She goes on to note that, in our current attempt at a marriage culture, we don’t value women as women so much as we value women’s ability to be more like men. The standard for the pinnacle of womanhood is a man. A woman who “has it all” is one who has everything a man has plus her unique feminine gifts—or one who doesn’t have any of the woman’s gifts, but has all of a man’s. She can’t “have it all” unless she has what a man has, but the man doesn’t have to have anything she does in order to “have it all.” There’s no reason for a woman to be manly in order to be more womanly, and the reverse wouldn’t make any more sense. In a culture that lacks confusion, women can be women, men can be men, and neither has to be any worse than the other.
Alvaré continues, saying that, in a marriage culture, permanent interdependence with one’s spouse is seen as a good thing. Partnership is valued, which requires an acknowledgment and appreciation of complementarity. She tells another story at this point: the story of trying to meter her children’s video game time. Her solution was to set a time limit. At the end of the allotted time, she tracked down her kids and took the Gameboy away. Of course, they managed to sneak in some extra time while she was on the hunt. So that didn’t work. But when her husband was in charge of enforcing the time limit, he took a different approach. As a punishment for going over time, he took the child and the Gameboy outside and chopped the device in two with an axe. When dad was enforcing the time limit, the kids began practically begging to have their video games taken away just so they wouldn’t be destroyed. This is not to say that men are more outlandish and violent than women but to suggest that teamwork was needed to make that limited screen time dream work.
Appreciation of interdependent spousal relationships in a marriage culture also requires appreciation of reliability over constant novelty. It has to be seen as a good thing that one’s days following the “hedonic approach to marriage” are over. It’s not about what you can get out of the relationship. It’s not about what the other gives you. It’s not about doing the same things you’ve always enjoyed with another person who enjoys the same things. It’s about appreciating the commitment as a useful feature of the relationship instead of a ball and chain.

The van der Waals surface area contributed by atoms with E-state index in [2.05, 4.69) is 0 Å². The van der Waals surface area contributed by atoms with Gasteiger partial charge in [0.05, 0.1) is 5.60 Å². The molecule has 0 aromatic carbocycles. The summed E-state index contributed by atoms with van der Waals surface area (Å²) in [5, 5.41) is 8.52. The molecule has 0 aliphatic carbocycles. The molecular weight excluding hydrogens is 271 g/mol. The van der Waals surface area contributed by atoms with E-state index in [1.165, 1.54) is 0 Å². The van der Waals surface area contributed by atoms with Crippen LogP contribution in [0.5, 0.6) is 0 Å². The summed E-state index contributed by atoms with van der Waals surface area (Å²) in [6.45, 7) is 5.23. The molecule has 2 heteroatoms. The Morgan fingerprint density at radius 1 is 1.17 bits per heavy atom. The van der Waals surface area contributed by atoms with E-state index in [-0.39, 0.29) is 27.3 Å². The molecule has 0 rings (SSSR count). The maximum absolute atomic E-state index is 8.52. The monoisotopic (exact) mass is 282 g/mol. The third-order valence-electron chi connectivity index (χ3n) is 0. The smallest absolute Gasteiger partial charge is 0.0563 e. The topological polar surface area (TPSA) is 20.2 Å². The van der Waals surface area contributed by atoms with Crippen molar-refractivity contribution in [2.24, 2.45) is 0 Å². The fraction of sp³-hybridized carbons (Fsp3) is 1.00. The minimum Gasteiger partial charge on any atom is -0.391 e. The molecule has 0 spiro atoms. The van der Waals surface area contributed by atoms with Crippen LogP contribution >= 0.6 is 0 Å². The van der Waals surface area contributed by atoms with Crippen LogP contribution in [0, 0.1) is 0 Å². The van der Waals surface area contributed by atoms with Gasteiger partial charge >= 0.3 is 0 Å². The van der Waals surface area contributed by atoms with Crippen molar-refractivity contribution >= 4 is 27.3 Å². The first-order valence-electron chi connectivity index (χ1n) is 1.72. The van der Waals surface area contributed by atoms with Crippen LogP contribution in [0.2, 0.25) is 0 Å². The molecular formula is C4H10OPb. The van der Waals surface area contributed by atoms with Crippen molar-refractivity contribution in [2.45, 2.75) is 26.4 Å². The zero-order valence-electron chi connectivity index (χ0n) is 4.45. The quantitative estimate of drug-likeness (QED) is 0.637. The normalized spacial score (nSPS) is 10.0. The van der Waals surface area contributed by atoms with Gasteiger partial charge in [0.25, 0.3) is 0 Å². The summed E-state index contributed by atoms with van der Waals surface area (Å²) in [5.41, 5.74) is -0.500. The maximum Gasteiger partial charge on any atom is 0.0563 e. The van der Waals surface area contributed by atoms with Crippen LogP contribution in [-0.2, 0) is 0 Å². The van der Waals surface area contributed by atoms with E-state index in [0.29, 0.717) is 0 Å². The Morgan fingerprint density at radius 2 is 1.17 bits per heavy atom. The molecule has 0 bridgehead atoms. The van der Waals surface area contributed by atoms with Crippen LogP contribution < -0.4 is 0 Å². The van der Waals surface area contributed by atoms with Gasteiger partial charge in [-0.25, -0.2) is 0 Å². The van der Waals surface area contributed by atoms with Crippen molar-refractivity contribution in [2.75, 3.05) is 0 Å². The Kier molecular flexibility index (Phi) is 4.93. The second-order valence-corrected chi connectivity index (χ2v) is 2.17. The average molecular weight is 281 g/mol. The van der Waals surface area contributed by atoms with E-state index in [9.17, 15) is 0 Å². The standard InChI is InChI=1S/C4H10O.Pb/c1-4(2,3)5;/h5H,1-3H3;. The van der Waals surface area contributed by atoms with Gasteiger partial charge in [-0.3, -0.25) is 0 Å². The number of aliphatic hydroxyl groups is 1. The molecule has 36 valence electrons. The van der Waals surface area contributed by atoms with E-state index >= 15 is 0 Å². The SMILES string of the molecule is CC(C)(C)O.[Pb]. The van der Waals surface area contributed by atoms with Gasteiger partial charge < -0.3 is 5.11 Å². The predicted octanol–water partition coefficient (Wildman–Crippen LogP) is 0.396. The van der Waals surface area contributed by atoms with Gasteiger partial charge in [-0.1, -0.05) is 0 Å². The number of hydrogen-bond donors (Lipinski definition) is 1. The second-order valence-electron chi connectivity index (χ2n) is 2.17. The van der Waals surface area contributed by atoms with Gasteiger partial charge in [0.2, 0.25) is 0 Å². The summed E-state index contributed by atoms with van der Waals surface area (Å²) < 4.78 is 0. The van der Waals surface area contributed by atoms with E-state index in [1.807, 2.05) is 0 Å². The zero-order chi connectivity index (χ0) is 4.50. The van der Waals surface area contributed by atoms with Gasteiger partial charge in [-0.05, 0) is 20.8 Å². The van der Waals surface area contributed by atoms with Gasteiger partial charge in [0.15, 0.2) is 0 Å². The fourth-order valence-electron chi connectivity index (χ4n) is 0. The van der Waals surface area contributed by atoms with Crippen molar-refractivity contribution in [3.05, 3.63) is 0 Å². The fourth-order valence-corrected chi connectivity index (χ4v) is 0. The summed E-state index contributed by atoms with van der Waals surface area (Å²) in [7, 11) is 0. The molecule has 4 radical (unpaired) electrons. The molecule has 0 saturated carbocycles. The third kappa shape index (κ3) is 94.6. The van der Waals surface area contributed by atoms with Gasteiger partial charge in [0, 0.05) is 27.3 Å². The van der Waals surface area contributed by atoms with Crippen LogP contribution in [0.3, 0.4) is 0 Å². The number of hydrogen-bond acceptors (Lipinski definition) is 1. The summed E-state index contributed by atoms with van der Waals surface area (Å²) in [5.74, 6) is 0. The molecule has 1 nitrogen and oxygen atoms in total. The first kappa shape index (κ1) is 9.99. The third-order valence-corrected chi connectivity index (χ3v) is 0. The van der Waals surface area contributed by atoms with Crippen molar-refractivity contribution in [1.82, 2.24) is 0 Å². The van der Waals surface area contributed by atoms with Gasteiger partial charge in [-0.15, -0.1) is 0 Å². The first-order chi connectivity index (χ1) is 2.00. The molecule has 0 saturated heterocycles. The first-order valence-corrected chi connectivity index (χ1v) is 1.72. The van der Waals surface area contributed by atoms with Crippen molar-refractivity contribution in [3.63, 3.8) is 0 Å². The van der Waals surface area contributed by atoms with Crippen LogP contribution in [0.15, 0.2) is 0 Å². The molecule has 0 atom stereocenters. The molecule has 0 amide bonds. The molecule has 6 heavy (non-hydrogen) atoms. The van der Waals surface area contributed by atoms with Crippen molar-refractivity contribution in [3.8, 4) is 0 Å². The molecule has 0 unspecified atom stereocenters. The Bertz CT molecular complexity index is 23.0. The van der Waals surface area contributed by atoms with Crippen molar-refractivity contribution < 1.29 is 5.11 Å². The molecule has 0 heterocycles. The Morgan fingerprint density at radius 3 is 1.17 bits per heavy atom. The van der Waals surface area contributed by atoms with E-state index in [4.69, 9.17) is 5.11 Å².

Finally, Alvaré notes that a marriage culture requires a willingness on the part of spouses to join the extended family and to join the collective group of all married people. There is a measured bandwagon effect among stable marriages: living among people who are in stable marriages helps to stabilize an otherwise high-risk marriage.
And of course, a marriage culture understands sex as being ordered toward children. For now, sex is still the only way to procreate. Parenting is not an add-on to marriage; it’s an essential feature, and that must be understood even by married people who never become parents. The arrival of children brings the opportunity to appreciating one’s spouse as a parent and loving them in that new role. Parenting begins with sex, so we can’t talk about parenting without acknowledging the importance of sexual integrity. We all had parents, so their sexual integrity (or lack thereof) affects our very existence.
Alvaré’s legal comments are beyond my expertise for commentary. Anyone can encourage or be encouraged, however. It might not be as likely now as it once was that the law will change to bring about a marriage culture, but we can still change ourselves. “Be more than a marker for decency, or an awareness that another opinion exists,” as Alvaré challenges her audience. Be a catalyst for change.